According to the incident report from the Tallahassee Police Department, “Drinking” was listed under the field titled, “Victim’s Actions Before/During Offense.” However, according to the statement from the victim’s attorney mentioned above, a detective involved in the case, “told the family that the victim was not intoxicated based on the blood work.”
We also know that sometime in January the woman identified Jameis Winston as the man who attacked her. After that identification, according to the woman's statement, the local police department told her that she should think twice about pursuing the case because she'd be raked over the coals in a "big football town."
For reasons that remain unclear, the local police also refused to conduct any DNA test of Winston for more than 10 months after he was identified as the suspect.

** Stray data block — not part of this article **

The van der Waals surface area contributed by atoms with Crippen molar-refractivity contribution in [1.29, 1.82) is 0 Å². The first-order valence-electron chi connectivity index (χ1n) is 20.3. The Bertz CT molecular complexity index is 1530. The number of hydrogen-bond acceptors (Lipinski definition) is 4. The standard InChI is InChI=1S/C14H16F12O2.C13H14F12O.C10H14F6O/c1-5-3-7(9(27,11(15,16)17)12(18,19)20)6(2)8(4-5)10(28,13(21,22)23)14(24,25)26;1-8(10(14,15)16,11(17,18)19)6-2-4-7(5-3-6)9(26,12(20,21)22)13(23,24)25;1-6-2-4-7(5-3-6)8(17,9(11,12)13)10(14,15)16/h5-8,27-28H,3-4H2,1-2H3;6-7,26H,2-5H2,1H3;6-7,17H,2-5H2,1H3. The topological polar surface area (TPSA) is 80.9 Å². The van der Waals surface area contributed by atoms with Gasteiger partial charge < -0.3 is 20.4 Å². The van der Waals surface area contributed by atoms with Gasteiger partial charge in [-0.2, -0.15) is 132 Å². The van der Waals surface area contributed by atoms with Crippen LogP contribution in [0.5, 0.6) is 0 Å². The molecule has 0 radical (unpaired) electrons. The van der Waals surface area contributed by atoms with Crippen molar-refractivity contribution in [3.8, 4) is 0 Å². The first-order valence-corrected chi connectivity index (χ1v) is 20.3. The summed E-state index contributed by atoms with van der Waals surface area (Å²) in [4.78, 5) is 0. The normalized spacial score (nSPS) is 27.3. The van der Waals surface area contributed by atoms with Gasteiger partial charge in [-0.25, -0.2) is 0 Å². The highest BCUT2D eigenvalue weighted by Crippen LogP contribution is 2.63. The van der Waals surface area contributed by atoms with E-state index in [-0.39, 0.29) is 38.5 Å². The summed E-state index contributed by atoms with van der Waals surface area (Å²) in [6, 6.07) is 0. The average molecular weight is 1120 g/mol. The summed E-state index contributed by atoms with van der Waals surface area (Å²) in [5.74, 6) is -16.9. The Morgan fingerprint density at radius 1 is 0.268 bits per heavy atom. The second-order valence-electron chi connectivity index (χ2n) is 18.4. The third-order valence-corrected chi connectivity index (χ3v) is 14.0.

According to TMZ the woman, a student at the school, has withdrawn from Florida State.
3. Could the woman be lying about an alleged assault?
People lie all the time about all varieties of circumstances.
But does a woman voluntarily submit to a sexual-assault test kit within two hours of having sex while claiming not to know her assailant just for show? That just doesn't make sense. Particularly since Winston wasn't even playing for FSU at the time of the alleged assault. If she was trying to get Winston in trouble and wanted to tell a lie, wouldn't she have immediately used his actual name?
What's more, if someone makes a false claim of sexual assault, that person, like anyone else who files a false complaint about any crime, is subject to legal prosecution.
It seems clear here that the woman believes she was assaulted.
4. Winston has declined to speak with authorities.
His attorney has, however, filed two affidavits from witnesses in this case. We do not know what these statements say or who these witnesses are. Are they friends or teammates of Winston's? Relatively independent witnesses with limited connection to either party? The identity of these witnesses and their relationships with either party, if any, will go a long way toward assessing how valuable their testimony will be.